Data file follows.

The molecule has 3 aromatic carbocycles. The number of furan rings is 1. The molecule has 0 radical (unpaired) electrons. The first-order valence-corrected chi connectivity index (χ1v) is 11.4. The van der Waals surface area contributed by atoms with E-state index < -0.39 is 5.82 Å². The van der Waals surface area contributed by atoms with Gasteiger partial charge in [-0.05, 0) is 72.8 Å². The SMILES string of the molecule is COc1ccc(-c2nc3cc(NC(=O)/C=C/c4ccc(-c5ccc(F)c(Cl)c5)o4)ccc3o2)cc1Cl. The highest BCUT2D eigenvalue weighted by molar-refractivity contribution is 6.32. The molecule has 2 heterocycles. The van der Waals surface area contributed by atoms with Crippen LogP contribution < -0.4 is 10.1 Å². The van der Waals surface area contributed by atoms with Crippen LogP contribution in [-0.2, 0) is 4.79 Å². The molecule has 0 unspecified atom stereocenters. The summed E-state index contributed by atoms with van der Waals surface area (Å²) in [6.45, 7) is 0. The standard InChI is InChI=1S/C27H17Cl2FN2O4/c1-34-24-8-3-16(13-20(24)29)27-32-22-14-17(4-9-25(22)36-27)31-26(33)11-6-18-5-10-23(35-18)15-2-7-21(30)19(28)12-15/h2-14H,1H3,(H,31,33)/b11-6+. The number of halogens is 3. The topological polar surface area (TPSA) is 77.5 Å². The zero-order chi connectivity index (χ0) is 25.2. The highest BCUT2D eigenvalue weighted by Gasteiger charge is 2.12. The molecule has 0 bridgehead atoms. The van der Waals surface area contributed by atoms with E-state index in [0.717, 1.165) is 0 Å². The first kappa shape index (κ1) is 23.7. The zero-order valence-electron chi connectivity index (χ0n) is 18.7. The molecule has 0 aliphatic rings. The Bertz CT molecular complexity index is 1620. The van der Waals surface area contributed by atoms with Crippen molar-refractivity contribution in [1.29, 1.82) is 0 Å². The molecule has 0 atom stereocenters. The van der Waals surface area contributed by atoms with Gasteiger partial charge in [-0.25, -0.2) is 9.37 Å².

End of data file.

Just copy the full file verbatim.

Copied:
The molecule has 3 aromatic carbocycles. The number of furan rings is 1. The molecule has 0 radical (unpaired) electrons. The first-order valence-corrected chi connectivity index (χ1v) is 11.4. The van der Waals surface area contributed by atoms with E-state index < -0.39 is 5.82 Å². The van der Waals surface area contributed by atoms with Gasteiger partial charge in [-0.05, 0) is 72.8 Å². The SMILES string of the molecule is COc1ccc(-c2nc3cc(NC(=O)/C=C/c4ccc(-c5ccc(F)c(Cl)c5)o4)ccc3o2)cc1Cl. The highest BCUT2D eigenvalue weighted by molar-refractivity contribution is 6.32. The molecule has 2 heterocycles. The van der Waals surface area contributed by atoms with Crippen LogP contribution < -0.4 is 10.1 Å². The van der Waals surface area contributed by atoms with Crippen LogP contribution in [-0.2, 0) is 4.79 Å². The molecule has 0 unspecified atom stereocenters. The summed E-state index contributed by atoms with van der Waals surface area (Å²) in [6.45, 7) is 0. The standard InChI is InChI=1S/C27H17Cl2FN2O4/c1-34-24-8-3-16(13-20(24)29)27-32-22-14-17(4-9-25(22)36-27)31-26(33)11-6-18-5-10-23(35-18)15-2-7-21(30)19(28)12-15/h2-14H,1H3,(H,31,33)/b11-6+. The number of halogens is 3. The topological polar surface area (TPSA) is 77.5 Å². The zero-order chi connectivity index (χ0) is 25.2. The highest BCUT2D eigenvalue weighted by Gasteiger charge is 2.12. The molecule has 0 bridgehead atoms. The van der Waals surface area contributed by atoms with E-state index in [0.717, 1.165) is 0 Å². The first kappa shape index (κ1) is 23.7. The zero-order valence-electron chi connectivity index (χ0n) is 18.7. The molecule has 0 aliphatic rings. The Bertz CT molecular complexity index is 1620. The van der Waals surface area contributed by atoms with Crippen molar-refractivity contribution in [1.29, 1.82) is 0 Å². The molecule has 0 atom stereocenters. The van der Waals surface area contributed by atoms with Gasteiger partial charge in [-0.25, -0.2) is 9.37 Å².